Now, let’s take a look at what an iron condor would look like. We’ve already talked about how we do vertical spreads, to collect a premium. Normally, an iron condor is the sale of a vertical spread on the call side, and the sale of a vertical spread on the put side. It’s the sale of two “out of the money” vertical spreads. That’s all an iron condor is.

If we analyze these trades together, we can see that we have a slightly different profit picture, than the one we had before. Instead of a very tall peak in the center of our profit picture, we actually have a long horizontal line here, that indicates our potential profit in this position. Our breakevens are extended to 68 and to 82. It’s a bit wider of a profit range in which we can move. The majority of professional traders like this better than the sale of a straddle with wings as protection, because they do have this very wide profit potential picture.

In the case of the sale of the straddle, I think our breakeven on the low point was around 71, and around 80 on the high end. This gives us a little bit wider profit potential and breakeven points, at 82 and 68. So, a lot of people, and a lot of professionals, would prefer this, as a potential trade.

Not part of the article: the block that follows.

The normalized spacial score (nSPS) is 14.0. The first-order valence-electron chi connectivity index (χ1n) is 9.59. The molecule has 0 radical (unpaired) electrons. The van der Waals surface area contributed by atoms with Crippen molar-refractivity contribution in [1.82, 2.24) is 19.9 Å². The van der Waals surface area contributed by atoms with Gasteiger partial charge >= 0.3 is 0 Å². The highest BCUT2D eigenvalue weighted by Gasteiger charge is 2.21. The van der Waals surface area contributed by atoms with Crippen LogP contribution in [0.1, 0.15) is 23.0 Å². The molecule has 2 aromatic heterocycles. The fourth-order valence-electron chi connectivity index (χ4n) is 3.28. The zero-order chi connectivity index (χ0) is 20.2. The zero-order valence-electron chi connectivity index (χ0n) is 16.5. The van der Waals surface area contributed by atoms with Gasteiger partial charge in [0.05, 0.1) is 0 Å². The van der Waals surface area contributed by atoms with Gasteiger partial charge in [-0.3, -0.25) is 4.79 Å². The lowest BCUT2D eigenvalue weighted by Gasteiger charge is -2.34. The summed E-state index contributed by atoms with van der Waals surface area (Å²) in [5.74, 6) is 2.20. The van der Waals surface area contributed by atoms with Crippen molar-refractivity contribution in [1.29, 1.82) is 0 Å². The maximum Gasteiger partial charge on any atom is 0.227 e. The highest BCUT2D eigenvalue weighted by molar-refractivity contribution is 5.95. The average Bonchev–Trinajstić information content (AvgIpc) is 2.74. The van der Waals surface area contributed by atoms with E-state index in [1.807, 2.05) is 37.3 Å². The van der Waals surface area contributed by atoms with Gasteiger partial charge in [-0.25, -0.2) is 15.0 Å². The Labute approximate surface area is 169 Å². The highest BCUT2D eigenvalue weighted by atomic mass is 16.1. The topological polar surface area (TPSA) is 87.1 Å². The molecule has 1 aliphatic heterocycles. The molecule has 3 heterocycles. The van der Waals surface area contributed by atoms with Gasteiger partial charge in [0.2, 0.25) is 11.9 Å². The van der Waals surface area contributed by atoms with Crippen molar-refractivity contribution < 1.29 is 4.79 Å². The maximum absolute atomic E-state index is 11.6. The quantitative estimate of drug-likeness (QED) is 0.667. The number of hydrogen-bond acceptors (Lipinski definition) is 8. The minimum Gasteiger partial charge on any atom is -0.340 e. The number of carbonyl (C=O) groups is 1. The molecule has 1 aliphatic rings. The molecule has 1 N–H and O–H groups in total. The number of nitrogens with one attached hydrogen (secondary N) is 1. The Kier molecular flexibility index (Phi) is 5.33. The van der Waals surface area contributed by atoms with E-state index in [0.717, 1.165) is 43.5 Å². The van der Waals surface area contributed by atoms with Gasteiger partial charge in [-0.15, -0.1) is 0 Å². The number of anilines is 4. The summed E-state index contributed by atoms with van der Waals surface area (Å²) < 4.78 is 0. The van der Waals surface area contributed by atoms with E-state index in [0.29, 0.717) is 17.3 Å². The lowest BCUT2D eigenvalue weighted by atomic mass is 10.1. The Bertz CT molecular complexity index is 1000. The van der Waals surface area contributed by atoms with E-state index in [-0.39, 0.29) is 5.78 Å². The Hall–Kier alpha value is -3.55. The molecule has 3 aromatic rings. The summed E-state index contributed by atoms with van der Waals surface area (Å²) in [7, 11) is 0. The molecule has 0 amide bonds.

That is an iron condor. That’s all it is. An iron condor is the sale of an “out of the money” vertical call spread, and the sale of an “out of the money” put spread.

Now that you’ve seen what an iron condor is, let’s take a look at a calendar. You’re probably thinking, “Well, if we’re doing iron condors,” and let’s say that we’re doing one on the SPY. That’s the SMP 500 ETF. I did an individual. Rather than setting these as individual sales or vertical spreads, you can also set these as a single order. You can go ahead and sell iron condor. It’s right here. You don’t want to buy an iron condor.

The purchase of an iron condor is an “out of the money” bullish call spread, and a bearish put spread. I’ll show you the difference, here.

Sometimes it makes sense to buy an iron condor, which are “out of the money” vertical spreads. Let’s take a look at the profit picture for this. In the Think or Swim platform, the option that you want to put your spreads at – when you right click, it automatically defaults to that particular strike price on the call side, but on the put side, you have to change it.

Let’s say we want to go down to the 133, 132. Let’s analyze this, for a second. With the purchase of an iron condor – you can both purchase an iron condor, and you can sell an iron condor. With the purchase of an iron condor, the graph is completely opposite of the sale of an iron condor. Because at expiration, if the price were to remain stable, you would achieve your maximum loss, if the price did not move. If the price moved dramatically, then you would achieve your maximum profit.

The only reason that you would want to buy an iron condor is if you think there is going to be dramatic price movement in the underlying stock, ETF, or whatever it is that you’re buying. If the price moves within a very narrow range, you will have achieved your maximum loss. Also notice that Theta is negative, on the purchase of an iron condor, and Delta is positive. That’s because you’re buying a call option, and you’re selling one at a lower price. So your Delta is going to be positive.